My husband has recently experienced complete erectile dysfunction. We are both 34 years old, and he is diabetic. The problem started about a year ago and has grown increasingly worse – at this time he is unable to maintain an erection at all. To say the least, I am not taking this well and believe it to be psychosomatic; he believes it is medical. I have a hard time believing it’s a medical problem even though he’s diabetic, because he maintains his blood sugar within normal limits. What do you think?


First of all, diabetes (type 1 or 2) is one of the leading causes of erectile dysfunction in people with penises. Why? Well, think of erectile dysfunction as being caused by three major categories of things: blood-supply related, nerve-related, or emotional factors. We will talk about the emotional part below, but I want to focus on the medical causes first.

Any form of diabetes (as well as metabolic syndrome) has profound effects on both the neurological system and the blood (vascular) system. For people with diabetes, their chances of experiencing partial or complete erectile dysfunction is fairly high at some point in their lives. The fact that your husband is relatively young doesn’t mean much in the scheme of things, particularly if he has had diabetes for a number of years.

Good control of blood sugar levels is critical for staving off some of the blood vessel and/or nerve complications of diabetes, but this information really wasn’t available to people with diabetes until about 1994. Before that time, what healthcare providers thought “good blood-sugar control” was, was, in fact, much higher than the optimal levels we try to achieve today. Realistically, this means that despite your husband’s (and healthcare provider’s) best efforts, his blood sugar was probably allowed to be somewhat higher a few years ago than what we consider to be optimal by today’s standards.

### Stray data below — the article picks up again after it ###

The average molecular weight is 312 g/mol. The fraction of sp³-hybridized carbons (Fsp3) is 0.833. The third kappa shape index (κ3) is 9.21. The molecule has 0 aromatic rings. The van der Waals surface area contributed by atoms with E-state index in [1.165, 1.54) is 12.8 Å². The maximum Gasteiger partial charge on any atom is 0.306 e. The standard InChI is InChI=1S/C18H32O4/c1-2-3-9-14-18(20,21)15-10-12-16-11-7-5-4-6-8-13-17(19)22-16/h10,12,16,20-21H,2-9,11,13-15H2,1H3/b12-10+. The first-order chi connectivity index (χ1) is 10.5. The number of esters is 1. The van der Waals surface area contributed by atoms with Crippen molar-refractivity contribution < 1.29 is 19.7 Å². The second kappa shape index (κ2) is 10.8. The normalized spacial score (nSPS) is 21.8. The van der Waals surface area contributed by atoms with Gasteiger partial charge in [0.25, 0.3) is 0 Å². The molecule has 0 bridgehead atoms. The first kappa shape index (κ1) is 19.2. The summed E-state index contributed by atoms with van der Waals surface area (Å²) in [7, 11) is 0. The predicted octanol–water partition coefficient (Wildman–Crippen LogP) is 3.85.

High blood-sugar levels can make a mess of sensory nerves in particular. When your partner’s mind might be thinking, “I’m aroused now”, his penis may not be getting the message, literally. Does it mean that he doesn’t want to make love? No, it doesn’t, but his penis might not be able to respond to his brain’s arousal message. High blood-sugar levels also muck about with people’s arteries, so even if his nervous system says, “Hey down there, we’re aroused up here, so open up the gates!”, the flood gates of his penis might not open up enough to allow enough blood into the penis to make an erection possible.

I mentioned above that there are emotional reasons why men can have difficulty with their erections (performance anxiety among them). You might not realize that the tension that you are describing in your question (“I believe it to be psychosomatic, he believes it is medical”) may be adding to your sexual difficulties and frustrations. Your “not taking this well” may add another load of sexual performance stress to an already difficult situation.